Sunday, February 9, 2014


Christopher Baldwin spent a decade writing and illustrating the daily life of a capricious, emotionally unbalanced, self-destructive, cerebral, hypercritical misfit. Given that, would you like to see the spin he can put on larger-than-life SciFi heroes saving the galaxy?

Read Spacetrawler. It's completed, so you need fear no cliffhangers. Really, it might be said it's slightly over-cooked, as the short bonus story tacked on at the end progresses rather by-the-numbers, mere fan service without inspiration. Really, even by the epilogue of the main story itself, it was obvious that Baldwin was rushing to tie up this work and move on to something else. (And he's already started publishing that something else.) Still, it is well worth the time.

Though the author chose to advertise it as a comedy comic and indeed manages to pack some laughs into every page, Spacetrawler's humor is relatively dark and tightly interwoven with character and plot development, not the repetitive, gratuitous triviality of most gag-a-day strips. If one were to compare it to the most famous SciFi parody, The Hitchhiker's Guide to the Galaxy, Spacetrawler's tone would much more closely resemble the preachier, more bitter later installments than the relatively lighthearted first book.

Neither does it wallow in maudlin overstatement. It strikes that ideal balance toward macabre derision at the oppressor's wrong, the law's delay, the pangs of despised love, the insolence of office. Baldwin's style is too deeply rooted in the human condition to make for eye-opening science fiction by itself. His aliens though pleasingly alien in shape are human, all-too-human in their behavior, but the juxtaposition remains consistently amusing. It's a lot like Fry and Leela's first conversation in Futurama.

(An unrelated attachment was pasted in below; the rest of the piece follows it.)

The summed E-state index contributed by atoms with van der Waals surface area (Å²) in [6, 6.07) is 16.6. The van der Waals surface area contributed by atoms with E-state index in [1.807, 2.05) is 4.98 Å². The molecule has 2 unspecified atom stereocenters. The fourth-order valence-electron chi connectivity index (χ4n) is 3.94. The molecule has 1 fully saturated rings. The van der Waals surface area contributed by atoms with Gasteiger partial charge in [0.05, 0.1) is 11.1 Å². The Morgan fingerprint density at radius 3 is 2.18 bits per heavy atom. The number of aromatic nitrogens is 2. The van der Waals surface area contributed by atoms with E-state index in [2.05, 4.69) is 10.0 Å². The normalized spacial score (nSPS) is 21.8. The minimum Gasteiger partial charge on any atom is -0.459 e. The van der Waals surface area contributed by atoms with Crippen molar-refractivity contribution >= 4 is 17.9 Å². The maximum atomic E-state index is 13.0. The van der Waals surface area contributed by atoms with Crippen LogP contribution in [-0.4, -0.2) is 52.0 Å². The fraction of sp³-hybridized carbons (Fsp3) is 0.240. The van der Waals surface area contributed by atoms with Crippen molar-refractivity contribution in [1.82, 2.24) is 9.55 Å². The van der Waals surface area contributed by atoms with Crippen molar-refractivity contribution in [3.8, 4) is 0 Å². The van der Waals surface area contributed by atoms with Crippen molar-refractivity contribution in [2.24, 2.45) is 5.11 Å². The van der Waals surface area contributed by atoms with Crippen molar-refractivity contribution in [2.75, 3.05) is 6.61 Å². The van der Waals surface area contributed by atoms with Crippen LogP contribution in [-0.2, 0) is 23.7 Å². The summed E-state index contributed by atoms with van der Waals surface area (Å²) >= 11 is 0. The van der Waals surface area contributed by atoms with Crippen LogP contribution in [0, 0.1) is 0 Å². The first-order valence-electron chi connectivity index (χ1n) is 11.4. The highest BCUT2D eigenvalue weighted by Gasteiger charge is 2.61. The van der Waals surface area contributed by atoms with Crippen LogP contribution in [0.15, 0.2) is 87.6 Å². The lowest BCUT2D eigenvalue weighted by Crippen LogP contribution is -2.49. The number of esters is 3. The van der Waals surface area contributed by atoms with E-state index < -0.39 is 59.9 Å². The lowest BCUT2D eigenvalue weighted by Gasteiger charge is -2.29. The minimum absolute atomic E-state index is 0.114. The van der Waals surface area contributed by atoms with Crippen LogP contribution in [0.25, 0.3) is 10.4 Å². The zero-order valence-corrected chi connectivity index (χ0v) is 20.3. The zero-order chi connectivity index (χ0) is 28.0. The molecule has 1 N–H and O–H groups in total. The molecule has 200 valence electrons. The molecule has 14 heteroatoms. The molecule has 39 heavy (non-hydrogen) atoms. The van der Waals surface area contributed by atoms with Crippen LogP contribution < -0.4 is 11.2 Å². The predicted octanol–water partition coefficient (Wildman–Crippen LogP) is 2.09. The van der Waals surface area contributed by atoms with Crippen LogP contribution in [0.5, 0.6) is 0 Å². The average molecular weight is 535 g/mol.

Fry: What's with the eye?
Leela: I'm an alien, alright?
Fry: Cool, an alien. Has your race taken over the Earth?
Leela: No, I just work here.

And, as in George R. R. Martin's Tuf Voyaging, the layers of humor and adventure conceal poignant commentary on the moral perils of do-gooding. While not true antiheroes, the limitations of the heroes' own nature and their largely unworkable dilemmas result in many of their decisions being "fucking ape-shit evil" as one character summarizes toward the end. In contrast to Tuf's largely detached, principled ethical calculations, Martina and her impulsive, passionate band of revolutionaries live with the constant emotional backlash of their actions. The most fascinating moments of the story are those draconian final measures, carried out or averted, those moral lode-stones which nonetheless weigh down the spirit.

To me, much of it was unintuitively touchy-feely. I am much more at home on the Ark with Haviland Tuf, making solitary, rational choices than on the over-crowded Star Banger. Most characters' co-dependence grates at times and I found myself echoing Krep's exasperation. I do not often find them relatable... but they are believable, and all the more interesting for having to make Tuf* decisions without the benefit of Tuf's introversion.


*And if you thought I could write two whole posts mentioning Heavy-and-Tough without punning him at least once, dey don't know me vewwy well, do dey?

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